Both books aren't easy to read but if you take it slow they are amazing. And you can get a great deal of them for free on the net.

If you enjoy those books then I'd say you might also like:

Leviathan by Hobbes
The Prince by Machiavelli
Communist Manifesto by Marx
Democracy in America by Alexis de Tocqueville (LONG book!)
Republic by Plato
Politics by Aristotle
Conscience of a Conservative by Barry Goldwater (easy reading)
The Federalist Papers
Animal Farm
Anything by Ayn Rand

*EDIT ok I know a few of those are anti-liberty (Hobbes, Machiavelli, Plato, Marx) but I think it's important to know your enemy.

I'm sure I can think of more if anyone wants but these are my favorites.


As for gun books, I use Kleck for reference but I can't recommend any for reading. My second amendment primer from the NRA is pretty good.

AJ Dual
April 17, 2003, 01:28 PM
I also highly reccomend "Cryptonomicon", It was hillarious. In short, it's a semi-fictional history of Cryptography, and a present-day offshore e-Gold/encrypted anonomyous digital cash internet bank started by the decendants of some of the WWII characters.

I read it in three days last year during a weeks vacation at the beach, and my wife kept smacking me for laughing out loud. :D

If you want more fiction that is gun/liberty oriented, I also highly reccomend, "Pallas", "The Probability Broach", and "The American Zone", by L. Neil Smith.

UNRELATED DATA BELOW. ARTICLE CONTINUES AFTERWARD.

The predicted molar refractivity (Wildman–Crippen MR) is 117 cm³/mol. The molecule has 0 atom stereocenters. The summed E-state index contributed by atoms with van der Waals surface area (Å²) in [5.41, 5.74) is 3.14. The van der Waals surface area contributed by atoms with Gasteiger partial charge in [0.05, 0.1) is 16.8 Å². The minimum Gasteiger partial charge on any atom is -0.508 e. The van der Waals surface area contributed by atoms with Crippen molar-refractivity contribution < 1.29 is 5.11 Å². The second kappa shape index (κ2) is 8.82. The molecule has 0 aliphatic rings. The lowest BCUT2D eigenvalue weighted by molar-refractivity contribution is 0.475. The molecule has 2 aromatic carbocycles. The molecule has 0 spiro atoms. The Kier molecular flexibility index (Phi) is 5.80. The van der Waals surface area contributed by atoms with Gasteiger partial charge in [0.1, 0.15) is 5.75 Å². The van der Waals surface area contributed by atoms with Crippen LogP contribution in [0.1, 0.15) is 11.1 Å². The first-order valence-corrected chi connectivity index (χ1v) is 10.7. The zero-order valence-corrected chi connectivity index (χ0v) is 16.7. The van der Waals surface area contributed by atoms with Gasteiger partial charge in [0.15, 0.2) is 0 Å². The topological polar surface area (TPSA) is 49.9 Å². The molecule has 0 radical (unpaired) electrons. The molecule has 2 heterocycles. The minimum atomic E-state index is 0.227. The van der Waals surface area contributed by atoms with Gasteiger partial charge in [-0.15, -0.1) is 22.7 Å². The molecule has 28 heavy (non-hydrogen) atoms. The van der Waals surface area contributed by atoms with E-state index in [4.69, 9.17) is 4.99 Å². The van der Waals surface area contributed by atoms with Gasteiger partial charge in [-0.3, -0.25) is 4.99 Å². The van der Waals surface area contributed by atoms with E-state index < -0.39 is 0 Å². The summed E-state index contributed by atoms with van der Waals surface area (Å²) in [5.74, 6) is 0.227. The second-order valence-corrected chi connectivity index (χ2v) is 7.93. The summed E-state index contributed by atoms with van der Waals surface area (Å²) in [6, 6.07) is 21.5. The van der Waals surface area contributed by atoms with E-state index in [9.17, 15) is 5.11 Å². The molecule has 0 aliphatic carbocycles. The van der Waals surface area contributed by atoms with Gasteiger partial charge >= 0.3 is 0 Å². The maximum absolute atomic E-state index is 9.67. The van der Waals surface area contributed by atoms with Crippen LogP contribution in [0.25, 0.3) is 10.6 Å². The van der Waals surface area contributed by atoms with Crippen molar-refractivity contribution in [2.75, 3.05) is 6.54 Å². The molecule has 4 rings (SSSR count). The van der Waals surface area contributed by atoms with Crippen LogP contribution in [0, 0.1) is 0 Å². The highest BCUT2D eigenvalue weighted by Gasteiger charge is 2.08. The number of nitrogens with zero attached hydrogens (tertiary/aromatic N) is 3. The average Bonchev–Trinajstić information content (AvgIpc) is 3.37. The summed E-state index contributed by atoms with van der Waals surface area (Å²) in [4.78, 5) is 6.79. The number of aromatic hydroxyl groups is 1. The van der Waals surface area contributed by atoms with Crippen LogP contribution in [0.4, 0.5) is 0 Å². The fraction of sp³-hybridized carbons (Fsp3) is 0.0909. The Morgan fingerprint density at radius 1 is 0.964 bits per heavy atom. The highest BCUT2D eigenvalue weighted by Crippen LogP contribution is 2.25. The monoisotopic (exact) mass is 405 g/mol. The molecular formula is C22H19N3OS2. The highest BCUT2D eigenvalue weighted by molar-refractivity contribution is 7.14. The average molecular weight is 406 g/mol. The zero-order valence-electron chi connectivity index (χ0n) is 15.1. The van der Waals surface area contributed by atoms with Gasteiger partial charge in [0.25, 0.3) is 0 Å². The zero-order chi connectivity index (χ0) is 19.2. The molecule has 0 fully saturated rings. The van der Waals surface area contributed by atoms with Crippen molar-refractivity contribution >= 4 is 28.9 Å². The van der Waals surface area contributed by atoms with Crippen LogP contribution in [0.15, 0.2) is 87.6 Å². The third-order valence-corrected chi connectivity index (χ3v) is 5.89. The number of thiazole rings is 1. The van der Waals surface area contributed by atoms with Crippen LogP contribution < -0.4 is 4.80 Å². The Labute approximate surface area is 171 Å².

NIGHTWATCH
April 17, 2003, 01:30 PM
THE SAVAGE NATION ~ Saving America from the liberal assault on our borders, language and culture - By Michael Savage

Only a more savage nation can survive. :evil:


THE SAVAGE NATION (http://www.michaelsavage.com)

moxie
April 17, 2003, 01:35 PM
Try "Five Years to Freedom," by James N. (Nick) Rowe. It will highlight the freedom you enjoy. See here:

http://www.amazon.com/exec/obidos/ASIN/0345314603/qid%3D965858063/104-3191902-8037528

tbotts
April 17, 2003, 01:39 PM
"Lever Action" by L. Neil Smith

"Send in the Waco Killers" by Vin Suprynowicz

"The Law" by Frederic Bastiat

"The Price of liberty: Benjamin Franklin Wept" by Tedd Adamovich

"Lost Rights" by James Bovard

"Green White White, A.K.A. Future History" by John R Marshall

simon
April 17, 2003, 02:07 PM
Anything by Boston T. Party, Claire Wolfe

Ian
April 17, 2003, 02:15 PM
I'll second that - Boston T Party and Claire Wolfe. Especially Boston's Hologram of Liberty.

Steve Smith
April 17, 2003, 02:29 PM
Ya'll take note of that little word under Justin's name. Cheers, Justin!

Kalvan
April 17, 2003, 02:52 PM
I'll second:
Boston T. Party (his Gun Bible in particular). Also, be advised that his new novel, Molon Labe, is coming out "in time for Christmas".
Both of Vin Suprynowicz's books.
Victor Davis Hanson, especially Carnage and Cultures, a fascinating assessment of why western civilization has been so militarily dominant for the past 2500 years.

WRT Machiavelli, he was actually a hardline republican. His book The Discourses is more representative of his own views. (The Prince was written to curry favor with a prince who essentially had him under house arrest because he'd been on the wrong (i.e., republican) side in a coup.) A couple of quotes in a review of The Discourses: "The multitude is wiser and more constant than a prince." "A corrupt and disorderly multitude can be spoken to by some worthy person and can easily be brought around to the right way, but a bad prince cannot be spoken to by anyone, and the only remedy for his case is COLD STEEL."